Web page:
Steve Sabol died at age 69 from brain cancer on Tuesday. The NFL Films president was diagnosed with a tumor in March 2011, and it was a battle he knew he was not going to beat. Until the end, Sabol never lost his signature sense of humor or his passion as a brilliant storyteller.

Back in 1962 at the age of 20, Sabol and his father, Ed, bid $4,000 for the rights to film the NFL championship game. They impressed commissioner Pete Rozelle so much that he convinced the NFL owners to buy into the company. That was the beginning of NFL Films. More than 100 Emmys later, the Mount Laurel, New Jersey, company remains the most creative and innovative in the sports production business.

In 2011, Ed was inducted into the Pro Football Hall of Fame. It was a terrible mistake that Steve did not join his dad. Ed was the businessman who understood how to make films, and Steve was the creative force behind NFL Films.

I met Steve in the early 1980s and had the honor of calling him a friend. I will greatly miss his stories -- like when he had dinner at Vince Lombardi's house the night after the Green Bay Packers beat the Dallas Cowboys for the 1967 NFL championship. The Packers coach was more interested in telling Steve and Ed about his new putter he got for Christmas than talking about winning the title.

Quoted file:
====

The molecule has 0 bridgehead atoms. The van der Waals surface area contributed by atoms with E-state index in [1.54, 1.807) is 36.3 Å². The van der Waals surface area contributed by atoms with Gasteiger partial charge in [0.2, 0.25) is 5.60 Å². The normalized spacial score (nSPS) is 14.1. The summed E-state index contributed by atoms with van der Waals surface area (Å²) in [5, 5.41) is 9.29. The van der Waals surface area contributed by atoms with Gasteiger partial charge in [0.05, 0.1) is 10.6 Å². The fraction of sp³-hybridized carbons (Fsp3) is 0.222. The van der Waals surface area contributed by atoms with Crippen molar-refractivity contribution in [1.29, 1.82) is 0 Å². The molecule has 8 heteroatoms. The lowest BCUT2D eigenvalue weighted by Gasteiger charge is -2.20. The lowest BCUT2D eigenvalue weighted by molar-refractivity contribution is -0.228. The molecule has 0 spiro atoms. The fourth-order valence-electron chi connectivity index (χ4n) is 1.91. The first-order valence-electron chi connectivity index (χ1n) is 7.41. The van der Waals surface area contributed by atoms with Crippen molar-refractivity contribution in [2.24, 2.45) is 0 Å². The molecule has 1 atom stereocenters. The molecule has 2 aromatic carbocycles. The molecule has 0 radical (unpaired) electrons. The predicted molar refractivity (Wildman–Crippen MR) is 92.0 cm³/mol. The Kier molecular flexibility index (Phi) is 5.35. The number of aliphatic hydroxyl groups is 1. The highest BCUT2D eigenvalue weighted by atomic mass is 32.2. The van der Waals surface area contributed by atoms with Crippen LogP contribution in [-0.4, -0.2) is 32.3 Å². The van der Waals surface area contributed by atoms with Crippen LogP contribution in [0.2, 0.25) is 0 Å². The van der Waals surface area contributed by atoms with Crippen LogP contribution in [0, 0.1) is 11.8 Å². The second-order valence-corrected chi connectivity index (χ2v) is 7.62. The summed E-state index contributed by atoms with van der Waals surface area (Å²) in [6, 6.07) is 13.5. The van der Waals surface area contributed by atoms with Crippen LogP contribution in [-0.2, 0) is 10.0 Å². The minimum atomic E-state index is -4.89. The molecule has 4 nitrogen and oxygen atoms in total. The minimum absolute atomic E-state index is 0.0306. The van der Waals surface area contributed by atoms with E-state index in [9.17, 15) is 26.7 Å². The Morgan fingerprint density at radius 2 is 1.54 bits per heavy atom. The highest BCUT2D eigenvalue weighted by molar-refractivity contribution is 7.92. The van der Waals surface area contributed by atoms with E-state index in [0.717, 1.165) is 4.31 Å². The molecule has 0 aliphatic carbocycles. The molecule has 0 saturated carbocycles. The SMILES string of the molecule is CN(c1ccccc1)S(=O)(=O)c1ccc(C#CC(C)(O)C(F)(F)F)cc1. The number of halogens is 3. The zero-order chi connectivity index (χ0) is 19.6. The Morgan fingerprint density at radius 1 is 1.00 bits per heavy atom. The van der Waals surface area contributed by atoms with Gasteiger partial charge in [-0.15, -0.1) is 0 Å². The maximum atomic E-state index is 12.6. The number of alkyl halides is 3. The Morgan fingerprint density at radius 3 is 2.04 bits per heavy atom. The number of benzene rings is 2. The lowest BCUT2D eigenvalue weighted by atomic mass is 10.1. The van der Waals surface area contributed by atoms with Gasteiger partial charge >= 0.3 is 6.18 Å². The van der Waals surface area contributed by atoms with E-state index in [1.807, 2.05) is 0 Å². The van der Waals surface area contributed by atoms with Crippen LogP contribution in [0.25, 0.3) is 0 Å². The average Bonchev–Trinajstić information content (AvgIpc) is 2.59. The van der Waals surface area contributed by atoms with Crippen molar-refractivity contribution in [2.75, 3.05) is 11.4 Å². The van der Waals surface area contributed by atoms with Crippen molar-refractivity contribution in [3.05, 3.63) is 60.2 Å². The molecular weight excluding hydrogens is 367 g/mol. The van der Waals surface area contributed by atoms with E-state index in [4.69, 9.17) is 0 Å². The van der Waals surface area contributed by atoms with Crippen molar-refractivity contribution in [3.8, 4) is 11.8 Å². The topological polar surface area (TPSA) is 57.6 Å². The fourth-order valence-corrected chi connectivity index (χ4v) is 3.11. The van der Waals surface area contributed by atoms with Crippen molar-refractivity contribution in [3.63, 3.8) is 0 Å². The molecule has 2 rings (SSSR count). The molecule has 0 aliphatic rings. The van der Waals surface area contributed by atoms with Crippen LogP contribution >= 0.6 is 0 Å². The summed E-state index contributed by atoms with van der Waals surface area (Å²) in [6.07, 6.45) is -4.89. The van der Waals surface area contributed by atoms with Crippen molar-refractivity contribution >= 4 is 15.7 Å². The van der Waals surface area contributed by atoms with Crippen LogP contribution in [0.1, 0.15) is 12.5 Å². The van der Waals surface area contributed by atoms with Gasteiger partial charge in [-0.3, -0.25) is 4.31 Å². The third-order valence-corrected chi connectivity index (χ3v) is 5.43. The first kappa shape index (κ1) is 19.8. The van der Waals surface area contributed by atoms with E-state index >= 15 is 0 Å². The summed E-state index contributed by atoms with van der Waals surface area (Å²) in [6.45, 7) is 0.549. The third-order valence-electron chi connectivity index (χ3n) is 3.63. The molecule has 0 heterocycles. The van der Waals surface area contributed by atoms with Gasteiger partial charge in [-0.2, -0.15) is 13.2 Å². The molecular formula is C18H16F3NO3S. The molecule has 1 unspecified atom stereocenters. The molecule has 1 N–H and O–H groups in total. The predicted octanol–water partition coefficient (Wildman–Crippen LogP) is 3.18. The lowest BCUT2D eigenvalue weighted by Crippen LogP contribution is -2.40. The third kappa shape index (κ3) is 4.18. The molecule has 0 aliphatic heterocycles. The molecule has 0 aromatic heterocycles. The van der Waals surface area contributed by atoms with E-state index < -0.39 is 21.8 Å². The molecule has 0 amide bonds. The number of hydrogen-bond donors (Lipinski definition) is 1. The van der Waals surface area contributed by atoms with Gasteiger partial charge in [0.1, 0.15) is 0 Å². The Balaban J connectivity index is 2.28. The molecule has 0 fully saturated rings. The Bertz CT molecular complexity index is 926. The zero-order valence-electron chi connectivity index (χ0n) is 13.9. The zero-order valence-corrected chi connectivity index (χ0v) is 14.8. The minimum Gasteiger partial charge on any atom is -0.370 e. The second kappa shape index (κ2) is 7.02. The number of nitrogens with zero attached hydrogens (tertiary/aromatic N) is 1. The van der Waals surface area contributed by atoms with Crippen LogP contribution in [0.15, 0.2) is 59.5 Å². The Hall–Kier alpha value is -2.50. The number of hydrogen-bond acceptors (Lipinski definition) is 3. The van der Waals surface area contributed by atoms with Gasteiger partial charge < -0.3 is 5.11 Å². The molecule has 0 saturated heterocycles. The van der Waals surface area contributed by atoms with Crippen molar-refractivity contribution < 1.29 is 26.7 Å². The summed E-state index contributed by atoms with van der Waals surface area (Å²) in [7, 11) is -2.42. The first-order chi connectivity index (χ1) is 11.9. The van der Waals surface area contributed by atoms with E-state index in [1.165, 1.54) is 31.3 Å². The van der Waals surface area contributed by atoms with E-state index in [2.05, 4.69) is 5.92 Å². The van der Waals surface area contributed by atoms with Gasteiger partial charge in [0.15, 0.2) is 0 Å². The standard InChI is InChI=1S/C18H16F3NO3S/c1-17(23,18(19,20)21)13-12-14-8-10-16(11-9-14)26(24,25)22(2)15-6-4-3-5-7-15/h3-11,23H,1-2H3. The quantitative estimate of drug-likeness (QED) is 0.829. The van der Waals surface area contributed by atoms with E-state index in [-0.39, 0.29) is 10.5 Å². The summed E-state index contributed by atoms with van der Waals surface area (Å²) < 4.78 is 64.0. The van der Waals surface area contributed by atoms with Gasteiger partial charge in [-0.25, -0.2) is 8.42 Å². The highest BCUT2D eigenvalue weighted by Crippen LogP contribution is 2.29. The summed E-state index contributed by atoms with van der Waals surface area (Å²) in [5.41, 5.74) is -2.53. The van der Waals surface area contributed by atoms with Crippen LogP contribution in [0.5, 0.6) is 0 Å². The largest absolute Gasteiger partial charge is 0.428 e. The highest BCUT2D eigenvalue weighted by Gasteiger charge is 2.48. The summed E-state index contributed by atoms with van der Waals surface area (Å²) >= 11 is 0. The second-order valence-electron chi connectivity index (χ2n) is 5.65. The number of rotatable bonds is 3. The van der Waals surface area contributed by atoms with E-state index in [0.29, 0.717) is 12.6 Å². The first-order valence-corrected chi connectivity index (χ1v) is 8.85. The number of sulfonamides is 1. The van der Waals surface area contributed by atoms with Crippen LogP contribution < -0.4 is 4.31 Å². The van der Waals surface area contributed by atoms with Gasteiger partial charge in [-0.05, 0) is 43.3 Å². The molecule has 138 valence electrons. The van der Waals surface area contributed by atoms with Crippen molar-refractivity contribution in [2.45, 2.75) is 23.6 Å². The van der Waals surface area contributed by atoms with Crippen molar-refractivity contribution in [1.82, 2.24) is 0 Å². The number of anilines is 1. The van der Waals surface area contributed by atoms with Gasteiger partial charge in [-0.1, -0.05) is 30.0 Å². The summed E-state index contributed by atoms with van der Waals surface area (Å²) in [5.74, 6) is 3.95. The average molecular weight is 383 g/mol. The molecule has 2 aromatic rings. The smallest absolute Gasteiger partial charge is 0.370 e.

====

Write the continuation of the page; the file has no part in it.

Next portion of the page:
Then there was the time he and his father toured Europe, listening to symphonies to find just the right classical music for their films.

Over the years I worked on five projects with Steve and his team at NFL Films, including on a highlight film in 1984. I recall going into the editing booth with a 40-page script to start work with the "voice of God," John Facenda.

Steve laughed at me and said, "Remember with John, less is more so be ready to edit that script big time."

The script was cut in half, but the film was perfect in the end. Steve said to me: "Jimmy, drama is less about the words and more about the action with the right music. Let it build don't force it."

He was a great teacher, friend and a brilliant filmmaker who will be missed.

Examiner columnist Jim Williams is a seven-time Emmy Award-winning TV producer, director and writer. Check out his blog, Watch this!, on